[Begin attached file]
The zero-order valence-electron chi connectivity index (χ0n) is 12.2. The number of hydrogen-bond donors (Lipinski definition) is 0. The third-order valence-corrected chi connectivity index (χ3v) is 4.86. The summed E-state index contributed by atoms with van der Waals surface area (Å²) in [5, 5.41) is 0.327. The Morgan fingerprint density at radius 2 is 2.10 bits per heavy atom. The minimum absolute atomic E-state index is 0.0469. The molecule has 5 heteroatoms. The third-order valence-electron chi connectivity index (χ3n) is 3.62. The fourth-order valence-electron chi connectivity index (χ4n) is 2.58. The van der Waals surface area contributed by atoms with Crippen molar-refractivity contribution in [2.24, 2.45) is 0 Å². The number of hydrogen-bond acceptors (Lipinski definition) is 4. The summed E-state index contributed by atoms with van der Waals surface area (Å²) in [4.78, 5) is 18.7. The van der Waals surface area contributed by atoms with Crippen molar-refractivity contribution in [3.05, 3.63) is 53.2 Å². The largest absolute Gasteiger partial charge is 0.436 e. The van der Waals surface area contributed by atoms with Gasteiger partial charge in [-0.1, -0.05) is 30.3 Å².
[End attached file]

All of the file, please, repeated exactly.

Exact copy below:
The zero-order valence-electron chi connectivity index (χ0n) is 12.2. The number of hydrogen-bond donors (Lipinski definition) is 0. The third-order valence-corrected chi connectivity index (χ3v) is 4.86. The summed E-state index contributed by atoms with van der Waals surface area (Å²) in [5, 5.41) is 0.327. The Morgan fingerprint density at radius 2 is 2.10 bits per heavy atom. The minimum absolute atomic E-state index is 0.0469. The molecule has 5 heteroatoms. The third-order valence-electron chi connectivity index (χ3n) is 3.62. The fourth-order valence-electron chi connectivity index (χ4n) is 2.58. The van der Waals surface area contributed by atoms with Crippen molar-refractivity contribution in [2.24, 2.45) is 0 Å². The number of hydrogen-bond acceptors (Lipinski definition) is 4. The summed E-state index contributed by atoms with van der Waals surface area (Å²) in [4.78, 5) is 18.7. The van der Waals surface area contributed by atoms with Crippen molar-refractivity contribution in [3.05, 3.63) is 53.2 Å². The largest absolute Gasteiger partial charge is 0.436 e. The van der Waals surface area contributed by atoms with Gasteiger partial charge in [-0.1, -0.05) is 30.3 Å².